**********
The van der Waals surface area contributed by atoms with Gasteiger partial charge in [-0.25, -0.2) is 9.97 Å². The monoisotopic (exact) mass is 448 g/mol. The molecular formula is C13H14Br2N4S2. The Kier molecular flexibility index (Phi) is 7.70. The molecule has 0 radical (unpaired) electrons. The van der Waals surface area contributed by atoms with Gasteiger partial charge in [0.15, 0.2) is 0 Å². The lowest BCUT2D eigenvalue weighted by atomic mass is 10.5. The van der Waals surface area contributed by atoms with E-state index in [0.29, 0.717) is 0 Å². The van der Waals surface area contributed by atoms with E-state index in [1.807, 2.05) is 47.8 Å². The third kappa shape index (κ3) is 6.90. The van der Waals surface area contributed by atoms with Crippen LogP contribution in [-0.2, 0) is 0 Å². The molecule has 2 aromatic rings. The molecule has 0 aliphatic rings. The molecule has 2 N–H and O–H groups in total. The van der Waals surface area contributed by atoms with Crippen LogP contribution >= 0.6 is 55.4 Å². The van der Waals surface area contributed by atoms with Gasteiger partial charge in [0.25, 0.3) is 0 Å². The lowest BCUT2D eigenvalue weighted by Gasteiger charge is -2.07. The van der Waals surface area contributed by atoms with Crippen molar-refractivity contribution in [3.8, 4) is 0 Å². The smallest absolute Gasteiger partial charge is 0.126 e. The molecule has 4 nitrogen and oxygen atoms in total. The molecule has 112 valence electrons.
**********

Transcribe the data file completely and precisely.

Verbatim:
The van der Waals surface area contributed by atoms with Gasteiger partial charge in [-0.25, -0.2) is 9.97 Å². The monoisotopic (exact) mass is 448 g/mol. The molecular formula is C13H14Br2N4S2. The Kier molecular flexibility index (Phi) is 7.70. The molecule has 0 radical (unpaired) electrons. The van der Waals surface area contributed by atoms with Gasteiger partial charge in [0.15, 0.2) is 0 Å². The lowest BCUT2D eigenvalue weighted by atomic mass is 10.5. The van der Waals surface area contributed by atoms with E-state index in [0.29, 0.717) is 0 Å². The van der Waals surface area contributed by atoms with E-state index in [1.807, 2.05) is 47.8 Å². The third kappa shape index (κ3) is 6.90. The van der Waals surface area contributed by atoms with Crippen LogP contribution in [-0.2, 0) is 0 Å². The molecule has 2 aromatic rings. The molecule has 0 aliphatic rings. The molecule has 2 N–H and O–H groups in total. The van der Waals surface area contributed by atoms with Crippen LogP contribution >= 0.6 is 55.4 Å². The van der Waals surface area contributed by atoms with Gasteiger partial charge in [0.25, 0.3) is 0 Å². The lowest BCUT2D eigenvalue weighted by Gasteiger charge is -2.07. The van der Waals surface area contributed by atoms with Crippen molar-refractivity contribution in [3.8, 4) is 0 Å². The smallest absolute Gasteiger partial charge is 0.126 e. The molecule has 4 nitrogen and oxygen atoms in total. The molecule has 112 valence electrons.